Friday, January 15, 2010

The Name’s Hayes. Channing Hayes.

Right now, I'm compiling the "bible" for my Channing Hayes series. (The first book, THE LAST LAFF, is complete, and I've started outlining the sequel.)

file folder1 As part of the process, I'm putting together a "dossier" for all the characters--their habits, their histories, their fears and dreams, their favorite breakfast cereal. And what they look like. That's a tough area for me. You see, I'm not one who needs to know every detail about a character's physical description. I don't particularly like reading it, and I don't particularly like writing it. I prefer to keep it short and let the reader fill in the blanks.

Here are a few examples:

Wispy hair swirled on the skinny guy’s head like a soft-serve ice cream cone, and the pupils of his eyes seemed to move independently of each other. Woody Allen had nothing on this guy in the nebbish department.


Ty stood six-six and weighed two-seventy-five, with an androgynously beautiful face perched atop a body carved from a single slab of ebony granite. No seams or cracks anywhere. He looked like he’d started lifting weights when he was seven and hadn’t stopped.


Dressed in a flowing red and silver caftan, with her sultry complexion and dark flowing hair, Erin reminded me of some exotic Persian princess. She invited me in, only to break the fairy tale illusion when she blew a pink bubble-gum bubble and popped it on her lips.

How about you? Are you a MORE or a LESS person when it comes to a character's physical description?



Anonymous said...

Alan - I guess I'd say I'm more of a "less" person - at least at this point in my series. Not only am I still developing the characters, but I am hoping to have their backstories unfold. I don't know if that will work, but at least I have a semi-logical rationale : ).

Helen Ginger said...

I'm probably a "less" person. Dribble pieces of description here and there and let the reader develop their own vision.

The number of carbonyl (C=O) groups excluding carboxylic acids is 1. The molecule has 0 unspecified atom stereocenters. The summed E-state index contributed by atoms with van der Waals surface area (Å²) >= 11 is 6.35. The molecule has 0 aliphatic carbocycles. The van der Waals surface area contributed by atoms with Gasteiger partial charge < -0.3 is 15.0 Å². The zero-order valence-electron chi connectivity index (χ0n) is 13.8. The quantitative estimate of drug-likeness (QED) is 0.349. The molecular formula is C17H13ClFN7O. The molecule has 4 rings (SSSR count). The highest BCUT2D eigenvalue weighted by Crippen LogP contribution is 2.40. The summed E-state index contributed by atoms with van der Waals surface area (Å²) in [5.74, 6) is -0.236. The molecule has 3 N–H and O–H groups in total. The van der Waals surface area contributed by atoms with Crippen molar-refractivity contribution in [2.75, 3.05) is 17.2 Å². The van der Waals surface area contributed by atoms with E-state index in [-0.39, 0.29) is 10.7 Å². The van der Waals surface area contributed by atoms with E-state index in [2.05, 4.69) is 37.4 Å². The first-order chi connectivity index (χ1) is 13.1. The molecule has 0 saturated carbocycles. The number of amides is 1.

Straight From Hel

Jenna said...

Sadly, I'm more of a more. I see them so clearly in my head that I can't help describing them in too much detail. But at least I start out that way! A personal pet peeve is when I get to know a character in someone else's book, and I develop a picture of them, and then two books into the series, there's a description that doesn't match mine.

Galen Kindley--Author said...

Put me in the less camp for sure. This, more-or-less question is always a tough one. How much paint to put on the canvas in descriptive text? I'm like you, I don't particularly like to read it, so, I do the minimum when I have to write it. Surprisingly, at least to me, I've had a few readers say they like lots of detail.

Best Wishes Galen.
Imagineering Fiction Blog

Elizabeth Spann Craig said...

I like yours!

I don't write much description. In fact, that's a frequent editorial complaint...they mark spots in my manuscripts where they want more of it. I do better filling description in on demand, instead of providing it upfront.

Mystery Writing is Murder
Mystery Lovers’ Kitchen

Dorte H said...

Less! I only describe people when I feel it is absolutely necessary so I wouldn´t be able to describe any of my characters in detail. I prefer indicating what they are like in a few strokes, and the readers of my flash fiction seem to be able to relate to my characters.

Elspeth Futcher said...

Write the dossier for yourself. Put in way too much information. Some of it you'll use, some you won't but at least it's all there to refer to. It's very very useful for avoiding continuity errors.


Alan Orloff said...

Margot - Semi-logic is more logic than many people employ. Good luck!

Helen - I think "dribble" is a good way to think about it!

Jennie - You are the contrarian here! I know what you mean about getting a picture of someone in your head. I hate it when I go to a movie (or watch TV), and some character from a book looks completely unlike my mental picture. Throws me off.

Galen - Don't pay any attention to your readers. What do they know? (To MY readers: I'm just kidding.)

Elizabeth - That's a good strategy. Only write stuff on demand. I wish I could get away with that. I guess you have more pull :)

Dorte - I guess being descriptive in few words is a good skill to have when writing flash fiction!

Elspeth - That's a good tip, dossier-wise. Most of the jokes I write are for myself too. (At least someone thinks they're funny.)

Lorel Clayton said...

I like as little description as possible and prefer to focus on the unusual bits. Like: "His small eyes peered over a huge moustache."
But I love your soft-serve ice cream hair! And a bible or dossier is a great idea. I need to do one for my current wip. I keep forgetting the secondary characters names let alone what they look like.

Terry Odell said...

Definitely a "less" person. And I really don't like it when an author compares a character to a real person (usually an actor). With my 1 movie a year and hardly any TV, I'm not going to make the connection. And why let someone else do your work. Give me broad brushstrokes, and I'll be happy to fill in the rest.